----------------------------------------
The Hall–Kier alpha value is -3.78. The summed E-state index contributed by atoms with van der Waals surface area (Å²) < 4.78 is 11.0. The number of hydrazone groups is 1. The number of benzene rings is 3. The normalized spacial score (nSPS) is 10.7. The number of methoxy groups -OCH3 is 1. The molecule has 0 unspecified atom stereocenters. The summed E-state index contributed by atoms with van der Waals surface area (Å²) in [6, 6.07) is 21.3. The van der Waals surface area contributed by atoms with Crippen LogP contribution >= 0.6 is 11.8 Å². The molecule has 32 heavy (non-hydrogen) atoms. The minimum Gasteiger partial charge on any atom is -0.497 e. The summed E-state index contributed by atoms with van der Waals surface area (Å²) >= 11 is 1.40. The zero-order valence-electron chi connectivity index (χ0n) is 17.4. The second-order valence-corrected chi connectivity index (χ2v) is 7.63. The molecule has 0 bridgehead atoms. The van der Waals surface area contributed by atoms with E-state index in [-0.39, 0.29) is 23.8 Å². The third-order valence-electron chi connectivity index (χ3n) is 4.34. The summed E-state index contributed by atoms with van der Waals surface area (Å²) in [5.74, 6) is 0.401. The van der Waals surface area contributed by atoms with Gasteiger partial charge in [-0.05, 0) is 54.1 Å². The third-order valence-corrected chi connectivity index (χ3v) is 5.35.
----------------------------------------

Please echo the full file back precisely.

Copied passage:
The Hall–Kier alpha value is -3.78. The summed E-state index contributed by atoms with van der Waals surface area (Å²) < 4.78 is 11.0. The number of hydrazone groups is 1. The number of benzene rings is 3. The normalized spacial score (nSPS) is 10.7. The number of methoxy groups -OCH3 is 1. The molecule has 0 unspecified atom stereocenters. The summed E-state index contributed by atoms with van der Waals surface area (Å²) in [6, 6.07) is 21.3. The van der Waals surface area contributed by atoms with Crippen LogP contribution >= 0.6 is 11.8 Å². The molecule has 32 heavy (non-hydrogen) atoms. The minimum Gasteiger partial charge on any atom is -0.497 e. The summed E-state index contributed by atoms with van der Waals surface area (Å²) >= 11 is 1.40. The zero-order valence-electron chi connectivity index (χ0n) is 17.4. The second-order valence-corrected chi connectivity index (χ2v) is 7.63. The molecule has 0 bridgehead atoms. The van der Waals surface area contributed by atoms with E-state index in [-0.39, 0.29) is 23.8 Å². The third-order valence-electron chi connectivity index (χ3n) is 4.34. The summed E-state index contributed by atoms with van der Waals surface area (Å²) in [5.74, 6) is 0.401. The van der Waals surface area contributed by atoms with Gasteiger partial charge in [-0.05, 0) is 54.1 Å². The third-order valence-corrected chi connectivity index (χ3v) is 5.35.